You could instead adopt a simpler design that just has a single armor class that contains another class that describes the type of armor. This other class would be almost entirely based on data instead of methods. Let’s call this the armorType class. The armor class can then refer to the armorType class whenever it needs to figure out what kind of armor it actually is, what it’s made of, and what its condition is. You just took your software design from hundreds of classes down to just two.
And the really cool part is that because the armorType class is based on information instead of code, then this data can be read from a file. You now have a way to extend your game after the code has been written. That’s pretty powerful.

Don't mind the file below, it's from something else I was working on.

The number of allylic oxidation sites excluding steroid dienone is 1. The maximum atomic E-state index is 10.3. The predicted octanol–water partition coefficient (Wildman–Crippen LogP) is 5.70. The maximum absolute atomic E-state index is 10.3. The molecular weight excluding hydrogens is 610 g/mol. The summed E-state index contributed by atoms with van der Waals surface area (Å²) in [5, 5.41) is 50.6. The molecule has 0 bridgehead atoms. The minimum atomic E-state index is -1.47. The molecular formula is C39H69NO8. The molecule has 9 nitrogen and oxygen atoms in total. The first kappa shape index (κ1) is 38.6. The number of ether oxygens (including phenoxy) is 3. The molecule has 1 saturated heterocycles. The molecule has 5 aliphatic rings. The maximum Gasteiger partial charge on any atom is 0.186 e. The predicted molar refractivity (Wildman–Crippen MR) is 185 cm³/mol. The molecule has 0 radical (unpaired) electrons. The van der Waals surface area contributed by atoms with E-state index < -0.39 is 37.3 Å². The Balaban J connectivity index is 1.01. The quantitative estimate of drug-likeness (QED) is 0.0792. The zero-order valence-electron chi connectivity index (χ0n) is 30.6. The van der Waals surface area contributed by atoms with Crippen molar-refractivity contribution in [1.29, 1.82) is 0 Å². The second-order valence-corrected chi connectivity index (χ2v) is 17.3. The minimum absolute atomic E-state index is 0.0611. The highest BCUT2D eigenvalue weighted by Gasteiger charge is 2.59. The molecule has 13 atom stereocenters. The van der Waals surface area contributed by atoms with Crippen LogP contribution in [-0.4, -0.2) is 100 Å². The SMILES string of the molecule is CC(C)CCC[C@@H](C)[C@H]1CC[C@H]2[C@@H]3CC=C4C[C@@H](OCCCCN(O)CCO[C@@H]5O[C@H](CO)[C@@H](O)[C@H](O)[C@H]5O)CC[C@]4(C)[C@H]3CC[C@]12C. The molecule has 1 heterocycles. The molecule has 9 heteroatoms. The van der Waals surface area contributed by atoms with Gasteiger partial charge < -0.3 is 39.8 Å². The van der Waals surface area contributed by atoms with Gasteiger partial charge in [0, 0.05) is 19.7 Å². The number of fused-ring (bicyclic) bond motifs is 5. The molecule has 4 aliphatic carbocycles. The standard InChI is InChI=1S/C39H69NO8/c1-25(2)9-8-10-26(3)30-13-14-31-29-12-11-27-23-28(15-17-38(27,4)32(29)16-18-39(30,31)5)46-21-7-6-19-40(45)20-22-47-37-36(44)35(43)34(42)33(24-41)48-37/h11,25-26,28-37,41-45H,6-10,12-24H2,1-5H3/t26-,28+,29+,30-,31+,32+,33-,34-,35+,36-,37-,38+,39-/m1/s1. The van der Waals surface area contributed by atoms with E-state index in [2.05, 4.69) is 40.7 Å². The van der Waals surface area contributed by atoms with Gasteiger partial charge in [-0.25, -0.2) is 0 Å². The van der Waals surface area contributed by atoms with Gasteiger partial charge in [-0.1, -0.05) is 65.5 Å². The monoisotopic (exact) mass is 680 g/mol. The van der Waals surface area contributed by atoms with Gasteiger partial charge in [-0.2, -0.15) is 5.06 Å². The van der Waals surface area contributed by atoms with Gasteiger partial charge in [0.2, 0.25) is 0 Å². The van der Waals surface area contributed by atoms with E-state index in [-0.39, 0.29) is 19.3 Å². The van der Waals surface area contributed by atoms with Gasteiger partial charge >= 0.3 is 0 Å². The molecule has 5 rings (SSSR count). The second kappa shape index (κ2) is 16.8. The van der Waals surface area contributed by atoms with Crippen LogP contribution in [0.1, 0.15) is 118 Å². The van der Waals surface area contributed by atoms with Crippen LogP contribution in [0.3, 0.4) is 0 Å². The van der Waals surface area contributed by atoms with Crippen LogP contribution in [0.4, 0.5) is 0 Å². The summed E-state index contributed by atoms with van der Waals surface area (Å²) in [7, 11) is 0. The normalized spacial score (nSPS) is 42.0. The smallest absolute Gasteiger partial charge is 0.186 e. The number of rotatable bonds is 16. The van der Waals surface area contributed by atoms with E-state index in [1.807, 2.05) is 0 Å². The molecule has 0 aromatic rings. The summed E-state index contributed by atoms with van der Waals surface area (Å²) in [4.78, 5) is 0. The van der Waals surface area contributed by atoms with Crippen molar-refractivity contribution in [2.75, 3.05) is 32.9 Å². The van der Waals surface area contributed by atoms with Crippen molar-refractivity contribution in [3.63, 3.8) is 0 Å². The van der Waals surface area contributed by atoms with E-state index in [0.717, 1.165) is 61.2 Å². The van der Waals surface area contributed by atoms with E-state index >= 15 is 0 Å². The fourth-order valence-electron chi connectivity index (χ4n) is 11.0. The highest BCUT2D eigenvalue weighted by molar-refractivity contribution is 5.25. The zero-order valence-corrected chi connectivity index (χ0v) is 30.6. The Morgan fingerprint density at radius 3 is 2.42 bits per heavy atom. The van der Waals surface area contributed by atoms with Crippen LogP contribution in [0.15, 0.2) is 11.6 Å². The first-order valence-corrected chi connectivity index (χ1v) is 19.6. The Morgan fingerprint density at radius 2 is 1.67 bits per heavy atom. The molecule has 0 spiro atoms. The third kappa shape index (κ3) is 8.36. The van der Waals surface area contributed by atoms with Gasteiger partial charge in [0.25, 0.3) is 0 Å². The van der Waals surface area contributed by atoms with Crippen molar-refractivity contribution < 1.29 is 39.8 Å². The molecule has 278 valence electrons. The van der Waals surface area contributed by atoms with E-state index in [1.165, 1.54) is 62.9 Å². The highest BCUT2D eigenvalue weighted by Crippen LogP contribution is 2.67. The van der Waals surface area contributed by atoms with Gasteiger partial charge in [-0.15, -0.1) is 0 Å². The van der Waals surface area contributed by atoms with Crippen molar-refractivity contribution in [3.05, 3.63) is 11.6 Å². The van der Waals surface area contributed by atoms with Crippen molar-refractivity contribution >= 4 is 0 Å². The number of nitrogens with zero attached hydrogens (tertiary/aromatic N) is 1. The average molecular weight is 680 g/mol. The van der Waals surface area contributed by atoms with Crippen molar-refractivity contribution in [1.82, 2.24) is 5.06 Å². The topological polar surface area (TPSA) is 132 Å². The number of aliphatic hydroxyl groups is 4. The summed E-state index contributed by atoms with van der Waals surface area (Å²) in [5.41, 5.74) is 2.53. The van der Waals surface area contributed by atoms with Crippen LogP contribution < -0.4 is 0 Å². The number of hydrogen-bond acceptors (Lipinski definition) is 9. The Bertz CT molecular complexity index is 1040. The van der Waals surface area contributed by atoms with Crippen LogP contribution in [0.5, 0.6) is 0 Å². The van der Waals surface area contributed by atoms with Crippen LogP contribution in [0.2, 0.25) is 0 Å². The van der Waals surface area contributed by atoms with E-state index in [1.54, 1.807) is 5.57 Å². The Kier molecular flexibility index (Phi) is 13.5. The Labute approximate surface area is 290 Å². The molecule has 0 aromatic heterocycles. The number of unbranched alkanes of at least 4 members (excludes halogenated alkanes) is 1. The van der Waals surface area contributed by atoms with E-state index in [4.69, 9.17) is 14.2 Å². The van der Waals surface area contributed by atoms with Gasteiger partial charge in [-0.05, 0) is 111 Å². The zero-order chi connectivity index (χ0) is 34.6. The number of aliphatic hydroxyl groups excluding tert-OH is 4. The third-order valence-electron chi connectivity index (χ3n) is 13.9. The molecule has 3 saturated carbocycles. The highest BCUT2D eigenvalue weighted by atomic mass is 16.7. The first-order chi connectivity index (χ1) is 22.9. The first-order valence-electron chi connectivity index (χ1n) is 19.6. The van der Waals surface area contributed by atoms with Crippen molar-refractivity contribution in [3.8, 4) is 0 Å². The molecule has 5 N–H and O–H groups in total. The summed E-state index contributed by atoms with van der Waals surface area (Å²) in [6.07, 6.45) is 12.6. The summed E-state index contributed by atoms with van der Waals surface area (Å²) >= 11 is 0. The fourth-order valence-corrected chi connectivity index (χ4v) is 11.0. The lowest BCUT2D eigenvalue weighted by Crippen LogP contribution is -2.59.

Just be aware that you accomplished this by removing individual classes and replacing them with data. Data is not always reliable and could lead to a dented glass helmet. It may not always make sense. But you’ve lost another aspect as well. When you had all those classes using inheritance, you had the ability to override behavior. In other words your helmet class could behave in code differently than your boots. Once you have just a single armor class that refers to data to know if it’s a helmet or a boot, it’s much more difficult to get that behavior modification back.
So what approach should you take? We’ve talked about inheritance and even multiple inheritance now as well as composition. There is no one right answer that fits all scenarios. In many ways, software design is still an art. You have choices and are free to change your decisions too.